SECTION 1 The District constituting the seat of Government of the United States shall appoint in such manner as the Congress may direct:A number of electors of President and Vice President equal to the whole number of Senators and Representatives in Congress to which the District would be entitled if it were a State, but in no event more than the least populous State; they shall be in addition to those appointed by the States, but they shall be considered, for the purposes of the election of President and Vice President, to be electors appointed by a State; and they shall meet in the District and perform such duties as provided by the twelfth article of amendment.SECTION 2 The Congress shall have power to enforce this article by appropriate legislation.
On August 22, 1978, Congress submitted the District of Columbia Voting Rights Amendment to the states for ratification. This sweeping proposal would have granted the District of Columbia full representation in the United States Congress as if it were a state, repealed the Twenty-third Amendment and granted the district full representation in the Electoral College plus participation in the process by which the Constitution is amended as if it were a state.
The amendment failed to become part of the Constitution, however, as it was not ratified by the required number of states (38) prior to its August 22, 1985 ratification deadline. The campaign for the proposed amendment ran into much fiercer conservative opposition due to the open and obvious fact that by 1978 the proposed amendment would have practically guaranteed two Democratic senators for some time; the amendment was criticized on various other grounds as well, and was not ratified even by several more "liberal" states.
(Source for image and material quoted above.)
The Congress, whenever two thirds of both Houses shall deem it necessary, shall propose Amendments to this Constitution, or, on the Application of the Legislatures of two thirds of the several States, shall call a Convention for proposing Amendments, which, in either Case, shall be valid to all Intents and Purposes, as Part of this Constitution, when ratified by the Legislatures of three fourths of the several States, or by Conventions in three fourths thereof, as the one or the other Mode of Ratification may be proposed by the Congress; Provided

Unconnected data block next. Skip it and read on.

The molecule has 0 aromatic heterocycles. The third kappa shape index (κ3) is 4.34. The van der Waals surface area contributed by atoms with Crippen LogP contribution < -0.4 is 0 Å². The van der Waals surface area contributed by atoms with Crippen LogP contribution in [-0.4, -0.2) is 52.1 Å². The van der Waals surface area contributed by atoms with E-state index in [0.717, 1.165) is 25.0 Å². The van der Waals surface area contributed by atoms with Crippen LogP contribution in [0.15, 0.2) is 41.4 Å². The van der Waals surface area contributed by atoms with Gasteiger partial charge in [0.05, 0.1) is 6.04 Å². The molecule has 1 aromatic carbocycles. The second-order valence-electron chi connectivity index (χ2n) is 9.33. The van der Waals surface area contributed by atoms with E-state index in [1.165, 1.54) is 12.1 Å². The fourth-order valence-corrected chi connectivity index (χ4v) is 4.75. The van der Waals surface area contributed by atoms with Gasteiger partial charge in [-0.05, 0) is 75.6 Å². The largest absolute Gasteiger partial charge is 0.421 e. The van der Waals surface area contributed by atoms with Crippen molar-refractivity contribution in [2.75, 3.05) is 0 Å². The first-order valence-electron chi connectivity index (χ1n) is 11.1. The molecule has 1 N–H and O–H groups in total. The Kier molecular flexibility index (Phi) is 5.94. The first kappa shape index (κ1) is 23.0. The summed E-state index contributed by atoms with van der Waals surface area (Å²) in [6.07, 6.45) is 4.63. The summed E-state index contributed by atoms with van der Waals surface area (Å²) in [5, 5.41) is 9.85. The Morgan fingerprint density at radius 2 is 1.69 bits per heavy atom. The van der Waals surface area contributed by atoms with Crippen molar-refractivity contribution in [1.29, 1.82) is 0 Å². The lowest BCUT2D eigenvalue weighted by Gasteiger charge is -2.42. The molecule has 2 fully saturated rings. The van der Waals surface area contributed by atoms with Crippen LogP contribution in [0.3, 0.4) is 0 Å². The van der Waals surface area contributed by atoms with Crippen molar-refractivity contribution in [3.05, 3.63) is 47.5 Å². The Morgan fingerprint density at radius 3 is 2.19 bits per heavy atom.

that no Amendment which may be made prior to the Year One thousand eight hundred and eight shall in any Manner affect the first and fourth Clauses in the Ninth Section of the first Article; andthat no State, without its Consent, shall be deprived of its equal Suffrage in the Senate.
It seems unlikely that all fifty states would ratify such a change in the currently political circumstances of the United States.
I do not believe that this language bars amendments to the electoral college, as illustrated by the precedent of the 23rd Amendment.
Other Ideas For Constitutional Amendments
Some other ideas for constitutional amendments that aren't strictly on topic but go, in part, to U.S. Senate power that isn't unrelated to the discussion above.
Changing The Balance Of Power Between the President, U.S. House and U.S. Senate
Weaken the U.S. Senate
Allow the U.S. House by a two-thirds majority, to enact legislation which is not approved by the U.S. Senate within some set period of time (perhaps six months) with a Presidential signature. The U.S. House would not be able to override a vetoed bill it approved in this manner without U.S. Senate support.
Thus, the two majoritarian branches, the President and U.S. House, could override the U.S. Senate with bipartisan support.
Weaken the President's Veto Power
Reduce the threshold for overriding a Presidential veto, to either (1) majorities in both houses (making the Presidential veto a way to delay a law's enactment because he or she notice a problem with it, rather than actually reallocating power), or (2) a majority of the U.S. Senate and two-thirds of the U.S. House (preventing the unequal level of U.S. Senate representation to be leveraged excessively to prevent a veto override by states representing only a very small percentage of the U.S. population).
Change The Treaty Approval Requirement
Replace the two-thirds approval required for treaties by the U.S. Senate alone with (1) a requirement that treaties be ratified by law, or (2) require majority approval by the U.S. Senate (preventing the unequal level of U.S. Senate representation to be leveraged excessively to prevent a veto override by states representing only a very small percentage of the U.S. population) and two-thirds approval in the U.S. House, for treaties, and provide that treaties override statutes unlike existing U.S. law where a domestic statute can override a treaty.
Require judicial and non-judicial Presidential nominations to be approved by both houses of Congress rather than just the U.S. Senate, provided however, that two-thirds majorities of each house of Congress (rather that the status quo than a majority approval of the U.S. Senate) is required to appoint a U.S. Supreme Court justice (the only lifetime appointees whose decisions can't be overridden by someone else). This would effectively require the President to secure bipartisan approval for nominations when the control of the House and Senate are split, and in all cases for U.S. Supreme Court justices.
End the authority of the President to make recess appointments.
Broaden impeachment eligibility
Allow a President to be impeached for failing to faithfully execute the laws, violating the constitution, or for ceasing to be competent, rather than merely for "high crimes and misdemeanors"
Require a majority vote, rather than a two-thirds majority vote, to convict the President following a vote to impeach in the U.S. House. This would effectively make the President subordinate to the legislature.
Require Bipartisan Support For Actions By Lame Ducks